• March 2017–DIS2 to be edited and prepared
  • April/May 2017–DIS2 released for translation
  • June/July 2017–DIS2 ballot held
  • September 2017–PC283 and WG1 meeting to review DIS2 ballot results

If DIS2 is approved and a final draft international standard (FDIS) is not required, ISO 45001 could be published as early as October/November 2017. In the case that an FDIS is required, publication is likely to occur in March 2018.

“Given that work on ISO 45001 first began in 2013, we are now working on a four-year timeline, and the ISO Central Secretariat has approved a nine-month extension,” said Steve Williams, external liaison member of ISO/PC 283 and LRQA systems and governance manager.

“This reinforces the importance of ISO 45001 and the significance of its applicability to organizations around the world.”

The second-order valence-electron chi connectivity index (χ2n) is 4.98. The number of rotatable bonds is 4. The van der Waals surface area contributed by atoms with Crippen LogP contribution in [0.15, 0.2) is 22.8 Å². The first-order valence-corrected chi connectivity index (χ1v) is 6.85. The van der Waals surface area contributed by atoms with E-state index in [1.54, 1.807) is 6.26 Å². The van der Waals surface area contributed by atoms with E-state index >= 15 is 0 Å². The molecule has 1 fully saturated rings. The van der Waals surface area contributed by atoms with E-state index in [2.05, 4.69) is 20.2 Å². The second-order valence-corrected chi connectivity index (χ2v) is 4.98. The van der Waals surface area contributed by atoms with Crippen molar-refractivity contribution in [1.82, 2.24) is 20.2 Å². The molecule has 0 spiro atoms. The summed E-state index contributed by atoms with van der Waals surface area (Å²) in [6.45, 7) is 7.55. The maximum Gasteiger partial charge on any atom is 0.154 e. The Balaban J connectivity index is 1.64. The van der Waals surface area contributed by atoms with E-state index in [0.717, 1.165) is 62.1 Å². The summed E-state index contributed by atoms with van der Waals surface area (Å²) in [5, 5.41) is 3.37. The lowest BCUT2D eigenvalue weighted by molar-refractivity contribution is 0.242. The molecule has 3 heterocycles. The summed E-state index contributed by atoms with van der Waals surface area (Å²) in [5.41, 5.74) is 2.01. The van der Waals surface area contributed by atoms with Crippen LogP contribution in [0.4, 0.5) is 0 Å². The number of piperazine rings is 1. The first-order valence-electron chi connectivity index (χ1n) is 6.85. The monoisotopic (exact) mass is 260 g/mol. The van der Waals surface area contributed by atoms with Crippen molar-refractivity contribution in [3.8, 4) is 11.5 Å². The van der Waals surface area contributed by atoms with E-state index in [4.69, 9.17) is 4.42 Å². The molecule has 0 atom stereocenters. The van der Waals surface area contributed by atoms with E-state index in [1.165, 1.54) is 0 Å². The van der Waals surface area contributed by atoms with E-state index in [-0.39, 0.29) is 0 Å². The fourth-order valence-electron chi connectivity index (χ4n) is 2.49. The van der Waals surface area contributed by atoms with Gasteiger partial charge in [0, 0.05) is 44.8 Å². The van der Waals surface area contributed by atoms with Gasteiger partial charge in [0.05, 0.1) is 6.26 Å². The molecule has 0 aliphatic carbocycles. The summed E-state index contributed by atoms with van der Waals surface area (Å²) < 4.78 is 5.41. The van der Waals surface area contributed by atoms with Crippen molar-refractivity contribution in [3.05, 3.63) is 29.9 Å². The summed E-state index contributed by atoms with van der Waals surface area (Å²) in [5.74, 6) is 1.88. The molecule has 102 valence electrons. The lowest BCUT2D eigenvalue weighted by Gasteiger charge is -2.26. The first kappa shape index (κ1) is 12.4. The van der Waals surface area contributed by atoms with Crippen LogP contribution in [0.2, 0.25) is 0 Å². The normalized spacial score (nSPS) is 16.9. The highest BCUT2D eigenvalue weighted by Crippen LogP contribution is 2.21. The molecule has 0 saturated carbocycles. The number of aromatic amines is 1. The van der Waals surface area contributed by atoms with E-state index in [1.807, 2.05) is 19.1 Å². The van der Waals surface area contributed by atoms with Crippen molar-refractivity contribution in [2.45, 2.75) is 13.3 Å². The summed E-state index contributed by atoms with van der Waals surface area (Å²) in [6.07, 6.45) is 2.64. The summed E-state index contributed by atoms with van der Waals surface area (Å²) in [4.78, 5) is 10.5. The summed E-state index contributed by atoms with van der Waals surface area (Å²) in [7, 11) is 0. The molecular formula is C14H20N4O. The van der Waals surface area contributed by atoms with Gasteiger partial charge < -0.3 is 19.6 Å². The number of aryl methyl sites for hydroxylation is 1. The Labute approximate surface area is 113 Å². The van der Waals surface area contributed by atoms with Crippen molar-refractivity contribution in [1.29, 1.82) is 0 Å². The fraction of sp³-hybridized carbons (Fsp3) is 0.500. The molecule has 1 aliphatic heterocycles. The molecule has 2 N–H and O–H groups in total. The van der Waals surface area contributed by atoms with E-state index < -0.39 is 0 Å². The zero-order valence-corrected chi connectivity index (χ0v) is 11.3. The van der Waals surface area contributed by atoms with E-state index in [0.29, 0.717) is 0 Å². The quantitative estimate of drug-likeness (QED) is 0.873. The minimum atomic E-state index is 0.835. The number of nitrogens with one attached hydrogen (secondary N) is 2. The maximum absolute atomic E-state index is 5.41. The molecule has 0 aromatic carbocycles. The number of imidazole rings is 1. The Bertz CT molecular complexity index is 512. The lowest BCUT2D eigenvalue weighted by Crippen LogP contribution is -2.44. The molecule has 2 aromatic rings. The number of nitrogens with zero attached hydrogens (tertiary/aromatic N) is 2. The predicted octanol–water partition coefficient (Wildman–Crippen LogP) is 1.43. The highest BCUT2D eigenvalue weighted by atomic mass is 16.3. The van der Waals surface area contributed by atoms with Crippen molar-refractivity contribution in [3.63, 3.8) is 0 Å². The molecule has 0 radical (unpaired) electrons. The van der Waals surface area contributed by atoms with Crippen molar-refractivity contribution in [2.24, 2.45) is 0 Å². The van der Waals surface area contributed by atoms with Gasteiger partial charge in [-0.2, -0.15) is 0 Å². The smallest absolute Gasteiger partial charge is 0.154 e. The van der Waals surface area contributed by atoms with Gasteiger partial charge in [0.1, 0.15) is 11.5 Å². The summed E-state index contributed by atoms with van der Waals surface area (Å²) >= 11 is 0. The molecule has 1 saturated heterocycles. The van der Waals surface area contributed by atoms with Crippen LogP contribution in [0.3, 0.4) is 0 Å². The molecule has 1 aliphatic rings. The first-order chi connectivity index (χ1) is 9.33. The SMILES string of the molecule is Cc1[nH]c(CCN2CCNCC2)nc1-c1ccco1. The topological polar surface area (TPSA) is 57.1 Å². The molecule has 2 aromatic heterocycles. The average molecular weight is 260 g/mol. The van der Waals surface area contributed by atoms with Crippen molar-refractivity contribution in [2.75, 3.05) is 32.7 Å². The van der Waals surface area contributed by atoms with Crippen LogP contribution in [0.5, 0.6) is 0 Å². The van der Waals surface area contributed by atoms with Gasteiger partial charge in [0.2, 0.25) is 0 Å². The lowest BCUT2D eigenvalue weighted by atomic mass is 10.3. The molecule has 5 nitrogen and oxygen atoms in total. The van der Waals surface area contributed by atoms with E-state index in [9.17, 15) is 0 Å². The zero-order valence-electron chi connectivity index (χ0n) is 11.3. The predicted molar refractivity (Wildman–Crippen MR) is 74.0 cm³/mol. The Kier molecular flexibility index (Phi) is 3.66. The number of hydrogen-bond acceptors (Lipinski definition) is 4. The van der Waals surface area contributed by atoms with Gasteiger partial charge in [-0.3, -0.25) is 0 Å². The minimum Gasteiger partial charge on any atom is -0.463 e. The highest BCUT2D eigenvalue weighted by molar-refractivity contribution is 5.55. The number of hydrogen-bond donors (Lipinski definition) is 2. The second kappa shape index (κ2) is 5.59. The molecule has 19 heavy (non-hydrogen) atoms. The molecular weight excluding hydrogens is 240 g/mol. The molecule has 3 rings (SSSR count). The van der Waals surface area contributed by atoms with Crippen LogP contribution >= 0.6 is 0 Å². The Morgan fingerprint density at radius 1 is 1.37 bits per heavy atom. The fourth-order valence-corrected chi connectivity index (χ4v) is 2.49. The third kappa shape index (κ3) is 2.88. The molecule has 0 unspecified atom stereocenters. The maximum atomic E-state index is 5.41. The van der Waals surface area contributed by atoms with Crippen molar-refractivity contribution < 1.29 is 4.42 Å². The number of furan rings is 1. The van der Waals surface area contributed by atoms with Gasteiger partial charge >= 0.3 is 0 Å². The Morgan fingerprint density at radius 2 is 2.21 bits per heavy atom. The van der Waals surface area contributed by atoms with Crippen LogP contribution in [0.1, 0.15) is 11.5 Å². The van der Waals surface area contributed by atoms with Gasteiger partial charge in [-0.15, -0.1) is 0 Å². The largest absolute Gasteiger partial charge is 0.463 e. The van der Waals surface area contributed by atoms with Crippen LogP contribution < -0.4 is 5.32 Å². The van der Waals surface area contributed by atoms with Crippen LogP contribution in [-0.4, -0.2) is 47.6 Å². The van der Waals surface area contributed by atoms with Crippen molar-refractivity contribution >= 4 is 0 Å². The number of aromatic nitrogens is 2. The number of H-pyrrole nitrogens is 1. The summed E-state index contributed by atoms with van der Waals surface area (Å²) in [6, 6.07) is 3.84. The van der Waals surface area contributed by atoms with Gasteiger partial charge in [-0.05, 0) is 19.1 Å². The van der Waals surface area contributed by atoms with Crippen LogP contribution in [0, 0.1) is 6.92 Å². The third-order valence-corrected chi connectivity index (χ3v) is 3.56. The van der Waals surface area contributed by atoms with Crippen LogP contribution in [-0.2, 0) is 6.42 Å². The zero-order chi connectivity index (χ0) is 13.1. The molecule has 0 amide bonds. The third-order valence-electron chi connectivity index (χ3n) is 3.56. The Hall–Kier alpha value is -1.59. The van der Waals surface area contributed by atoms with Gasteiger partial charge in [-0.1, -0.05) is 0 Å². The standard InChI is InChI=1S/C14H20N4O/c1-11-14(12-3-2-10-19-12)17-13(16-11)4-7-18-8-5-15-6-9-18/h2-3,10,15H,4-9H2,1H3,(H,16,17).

The post ISO 45001 Release Could Extend to March 2018 appeared first on The Auditor.

Revision of Core Aerospace Standards Complete

The International Aerospace Quality Group…

The International Aerospace Quality Group (IAQG) has published AS9110:2016 and AS9120:2016, completing the revision of the core aerospace standards.

AS9110 Aerospace Management System for Maintenance, Repair and Overhaul Stations outlines specific requirements that are significant for the maintenance of commercial, private, and military aircraft. AS9110 certification provides an additional layer of control, but does not replace regulatory oversight or customer monitoring.